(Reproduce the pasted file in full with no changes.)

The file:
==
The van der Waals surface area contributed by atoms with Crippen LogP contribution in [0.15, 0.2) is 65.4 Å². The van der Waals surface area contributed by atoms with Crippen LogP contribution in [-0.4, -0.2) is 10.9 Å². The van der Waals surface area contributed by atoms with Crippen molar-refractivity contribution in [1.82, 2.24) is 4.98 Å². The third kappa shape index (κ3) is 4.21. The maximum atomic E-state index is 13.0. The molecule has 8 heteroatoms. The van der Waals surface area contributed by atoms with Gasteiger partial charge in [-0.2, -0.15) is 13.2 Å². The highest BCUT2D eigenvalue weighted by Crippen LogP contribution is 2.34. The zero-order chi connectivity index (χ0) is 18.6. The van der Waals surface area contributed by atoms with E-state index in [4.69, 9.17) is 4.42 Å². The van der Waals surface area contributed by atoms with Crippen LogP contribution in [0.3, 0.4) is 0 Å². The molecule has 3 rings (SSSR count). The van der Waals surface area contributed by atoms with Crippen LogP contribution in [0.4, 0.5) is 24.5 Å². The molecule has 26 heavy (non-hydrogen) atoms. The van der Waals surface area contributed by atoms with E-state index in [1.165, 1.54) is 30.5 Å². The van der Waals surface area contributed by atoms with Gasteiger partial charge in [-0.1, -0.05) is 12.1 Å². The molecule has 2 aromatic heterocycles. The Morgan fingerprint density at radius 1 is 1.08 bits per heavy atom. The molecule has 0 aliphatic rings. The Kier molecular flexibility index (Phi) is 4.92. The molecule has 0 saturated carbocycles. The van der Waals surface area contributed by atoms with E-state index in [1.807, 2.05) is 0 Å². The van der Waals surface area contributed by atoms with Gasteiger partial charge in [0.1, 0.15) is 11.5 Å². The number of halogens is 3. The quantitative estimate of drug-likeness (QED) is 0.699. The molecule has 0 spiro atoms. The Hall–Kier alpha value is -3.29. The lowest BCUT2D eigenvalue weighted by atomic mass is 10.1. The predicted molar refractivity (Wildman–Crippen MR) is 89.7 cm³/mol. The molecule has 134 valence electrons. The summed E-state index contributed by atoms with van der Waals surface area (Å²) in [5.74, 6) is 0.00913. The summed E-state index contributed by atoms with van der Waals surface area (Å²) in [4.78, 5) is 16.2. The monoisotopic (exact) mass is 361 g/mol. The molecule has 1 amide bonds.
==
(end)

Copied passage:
The van der Waals surface area contributed by atoms with Crippen LogP contribution in [0.15, 0.2) is 65.4 Å². The van der Waals surface area contributed by atoms with Crippen LogP contribution in [-0.4, -0.2) is 10.9 Å². The van der Waals surface area contributed by atoms with Crippen molar-refractivity contribution in [1.82, 2.24) is 4.98 Å². The third kappa shape index (κ3) is 4.21. The maximum atomic E-state index is 13.0. The molecule has 8 heteroatoms. The van der Waals surface area contributed by atoms with Gasteiger partial charge in [-0.2, -0.15) is 13.2 Å². The highest BCUT2D eigenvalue weighted by Crippen LogP contribution is 2.34. The zero-order chi connectivity index (χ0) is 18.6. The van der Waals surface area contributed by atoms with E-state index in [4.69, 9.17) is 4.42 Å². The van der Waals surface area contributed by atoms with Crippen LogP contribution in [0.3, 0.4) is 0 Å². The molecule has 3 rings (SSSR count). The van der Waals surface area contributed by atoms with Crippen LogP contribution in [0.4, 0.5) is 24.5 Å². The molecule has 26 heavy (non-hydrogen) atoms. The van der Waals surface area contributed by atoms with E-state index in [1.165, 1.54) is 30.5 Å². The van der Waals surface area contributed by atoms with Gasteiger partial charge in [-0.1, -0.05) is 12.1 Å². The molecule has 2 aromatic heterocycles. The Morgan fingerprint density at radius 1 is 1.08 bits per heavy atom. The molecule has 0 aliphatic rings. The Kier molecular flexibility index (Phi) is 4.92. The molecule has 0 saturated carbocycles. The van der Waals surface area contributed by atoms with E-state index in [1.807, 2.05) is 0 Å². The van der Waals surface area contributed by atoms with Gasteiger partial charge in [0.1, 0.15) is 11.5 Å². The number of halogens is 3. The quantitative estimate of drug-likeness (QED) is 0.699. The molecule has 0 spiro atoms. The Hall–Kier alpha value is -3.29. The lowest BCUT2D eigenvalue weighted by atomic mass is 10.1. The predicted molar refractivity (Wildman–Crippen MR) is 89.7 cm³/mol. The molecule has 134 valence electrons. The summed E-state index contributed by atoms with van der Waals surface area (Å²) in [5.74, 6) is 0.00913. The summed E-state index contributed by atoms with van der Waals surface area (Å²) in [4.78, 5) is 16.2. The monoisotopic (exact) mass is 361 g/mol. The molecule has 1 amide bonds.